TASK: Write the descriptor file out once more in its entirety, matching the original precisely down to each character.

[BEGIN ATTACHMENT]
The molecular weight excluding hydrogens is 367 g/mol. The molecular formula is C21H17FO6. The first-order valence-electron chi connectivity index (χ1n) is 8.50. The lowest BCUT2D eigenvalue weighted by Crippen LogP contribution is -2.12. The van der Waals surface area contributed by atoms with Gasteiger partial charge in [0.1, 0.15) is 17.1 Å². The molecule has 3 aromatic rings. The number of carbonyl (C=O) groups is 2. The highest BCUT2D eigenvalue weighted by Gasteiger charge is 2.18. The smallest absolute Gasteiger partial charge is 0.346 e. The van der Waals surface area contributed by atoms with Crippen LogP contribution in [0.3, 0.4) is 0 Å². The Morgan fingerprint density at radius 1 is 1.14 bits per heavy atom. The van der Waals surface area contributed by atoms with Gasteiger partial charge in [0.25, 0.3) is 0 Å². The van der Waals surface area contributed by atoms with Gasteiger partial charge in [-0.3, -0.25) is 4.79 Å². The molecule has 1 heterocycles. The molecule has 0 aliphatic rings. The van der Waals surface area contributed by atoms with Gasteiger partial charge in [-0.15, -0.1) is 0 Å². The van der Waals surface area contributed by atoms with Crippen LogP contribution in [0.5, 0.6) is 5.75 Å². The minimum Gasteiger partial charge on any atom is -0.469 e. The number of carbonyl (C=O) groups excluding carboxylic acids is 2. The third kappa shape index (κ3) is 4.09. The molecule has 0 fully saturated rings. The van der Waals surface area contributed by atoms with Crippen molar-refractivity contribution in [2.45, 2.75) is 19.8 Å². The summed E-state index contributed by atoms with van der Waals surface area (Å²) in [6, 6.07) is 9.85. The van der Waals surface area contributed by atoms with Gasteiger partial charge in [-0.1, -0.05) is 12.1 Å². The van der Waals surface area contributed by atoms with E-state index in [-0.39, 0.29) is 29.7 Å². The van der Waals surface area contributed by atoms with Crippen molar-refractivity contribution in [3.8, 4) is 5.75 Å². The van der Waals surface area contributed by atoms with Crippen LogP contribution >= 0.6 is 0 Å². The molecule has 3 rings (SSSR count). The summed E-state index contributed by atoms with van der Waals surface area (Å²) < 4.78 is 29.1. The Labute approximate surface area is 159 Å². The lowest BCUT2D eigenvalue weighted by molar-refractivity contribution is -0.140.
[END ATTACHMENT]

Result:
The molecular weight excluding hydrogens is 367 g/mol. The molecular formula is C21H17FO6. The first-order valence-electron chi connectivity index (χ1n) is 8.50. The lowest BCUT2D eigenvalue weighted by Crippen LogP contribution is -2.12. The van der Waals surface area contributed by atoms with Gasteiger partial charge in [0.1, 0.15) is 17.1 Å². The molecule has 3 aromatic rings. The number of carbonyl (C=O) groups is 2. The highest BCUT2D eigenvalue weighted by Gasteiger charge is 2.18. The smallest absolute Gasteiger partial charge is 0.346 e. The van der Waals surface area contributed by atoms with Crippen LogP contribution in [0.3, 0.4) is 0 Å². The Morgan fingerprint density at radius 1 is 1.14 bits per heavy atom. The van der Waals surface area contributed by atoms with Gasteiger partial charge in [0.25, 0.3) is 0 Å². The van der Waals surface area contributed by atoms with Gasteiger partial charge in [-0.3, -0.25) is 4.79 Å². The molecule has 1 heterocycles. The molecule has 0 aliphatic rings. The van der Waals surface area contributed by atoms with Gasteiger partial charge in [-0.15, -0.1) is 0 Å². The van der Waals surface area contributed by atoms with Crippen LogP contribution in [0.5, 0.6) is 5.75 Å². The minimum Gasteiger partial charge on any atom is -0.469 e. The number of carbonyl (C=O) groups excluding carboxylic acids is 2. The third kappa shape index (κ3) is 4.09. The molecule has 0 fully saturated rings. The van der Waals surface area contributed by atoms with Crippen molar-refractivity contribution in [2.45, 2.75) is 19.8 Å². The summed E-state index contributed by atoms with van der Waals surface area (Å²) in [6, 6.07) is 9.85. The van der Waals surface area contributed by atoms with Gasteiger partial charge in [-0.1, -0.05) is 12.1 Å². The van der Waals surface area contributed by atoms with E-state index in [-0.39, 0.29) is 29.7 Å². The van der Waals surface area contributed by atoms with Crippen molar-refractivity contribution in [3.8, 4) is 5.75 Å². The van der Waals surface area contributed by atoms with Crippen LogP contribution >= 0.6 is 0 Å². The molecule has 3 rings (SSSR count). The summed E-state index contributed by atoms with van der Waals surface area (Å²) < 4.78 is 29.1. The Labute approximate surface area is 159 Å². The lowest BCUT2D eigenvalue weighted by molar-refractivity contribution is -0.140.